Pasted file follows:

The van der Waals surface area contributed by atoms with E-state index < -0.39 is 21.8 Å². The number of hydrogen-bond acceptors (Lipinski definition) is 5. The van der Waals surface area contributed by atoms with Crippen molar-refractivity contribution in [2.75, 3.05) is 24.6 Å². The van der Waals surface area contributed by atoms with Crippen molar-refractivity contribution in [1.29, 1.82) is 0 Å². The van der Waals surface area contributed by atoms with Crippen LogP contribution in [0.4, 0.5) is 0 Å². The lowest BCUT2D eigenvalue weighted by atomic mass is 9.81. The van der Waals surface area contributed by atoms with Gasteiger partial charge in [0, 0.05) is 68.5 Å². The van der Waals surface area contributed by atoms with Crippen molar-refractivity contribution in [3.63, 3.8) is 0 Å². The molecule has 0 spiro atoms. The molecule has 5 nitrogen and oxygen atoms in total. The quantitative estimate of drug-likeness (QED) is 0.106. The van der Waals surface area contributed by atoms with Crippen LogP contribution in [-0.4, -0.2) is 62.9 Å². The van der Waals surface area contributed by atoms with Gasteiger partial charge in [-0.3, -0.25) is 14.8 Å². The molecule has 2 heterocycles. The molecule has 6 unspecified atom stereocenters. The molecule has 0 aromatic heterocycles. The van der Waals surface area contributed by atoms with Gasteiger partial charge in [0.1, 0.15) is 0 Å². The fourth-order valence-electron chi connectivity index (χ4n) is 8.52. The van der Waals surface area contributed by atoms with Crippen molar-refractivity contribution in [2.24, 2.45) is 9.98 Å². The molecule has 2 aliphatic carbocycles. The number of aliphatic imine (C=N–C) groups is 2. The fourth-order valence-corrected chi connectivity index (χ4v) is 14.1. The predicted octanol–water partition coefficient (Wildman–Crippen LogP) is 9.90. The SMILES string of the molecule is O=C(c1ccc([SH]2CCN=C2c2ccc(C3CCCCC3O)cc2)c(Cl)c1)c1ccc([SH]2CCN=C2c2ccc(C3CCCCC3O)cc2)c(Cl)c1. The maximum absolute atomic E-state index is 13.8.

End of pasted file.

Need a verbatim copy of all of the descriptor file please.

The van der Waals surface area contributed by atoms with E-state index < -0.39 is 21.8 Å². The number of hydrogen-bond acceptors (Lipinski definition) is 5. The van der Waals surface area contributed by atoms with Crippen molar-refractivity contribution in [2.75, 3.05) is 24.6 Å². The van der Waals surface area contributed by atoms with Crippen molar-refractivity contribution in [1.29, 1.82) is 0 Å². The van der Waals surface area contributed by atoms with Crippen LogP contribution in [0.4, 0.5) is 0 Å². The lowest BCUT2D eigenvalue weighted by atomic mass is 9.81. The van der Waals surface area contributed by atoms with Gasteiger partial charge in [0, 0.05) is 68.5 Å². The van der Waals surface area contributed by atoms with Crippen molar-refractivity contribution in [3.63, 3.8) is 0 Å². The molecule has 0 spiro atoms. The molecule has 5 nitrogen and oxygen atoms in total. The quantitative estimate of drug-likeness (QED) is 0.106. The van der Waals surface area contributed by atoms with Crippen LogP contribution in [-0.4, -0.2) is 62.9 Å². The van der Waals surface area contributed by atoms with Gasteiger partial charge in [-0.3, -0.25) is 14.8 Å². The molecule has 2 heterocycles. The molecule has 6 unspecified atom stereocenters. The molecule has 0 aromatic heterocycles. The van der Waals surface area contributed by atoms with Gasteiger partial charge in [0.1, 0.15) is 0 Å². The fourth-order valence-electron chi connectivity index (χ4n) is 8.52. The van der Waals surface area contributed by atoms with Crippen molar-refractivity contribution in [2.24, 2.45) is 9.98 Å². The molecule has 2 aliphatic carbocycles. The number of aliphatic imine (C=N–C) groups is 2. The fourth-order valence-corrected chi connectivity index (χ4v) is 14.1. The predicted octanol–water partition coefficient (Wildman–Crippen LogP) is 9.90. The SMILES string of the molecule is O=C(c1ccc([SH]2CCN=C2c2ccc(C3CCCCC3O)cc2)c(Cl)c1)c1ccc([SH]2CCN=C2c2ccc(C3CCCCC3O)cc2)c(Cl)c1. The maximum absolute atomic E-state index is 13.8.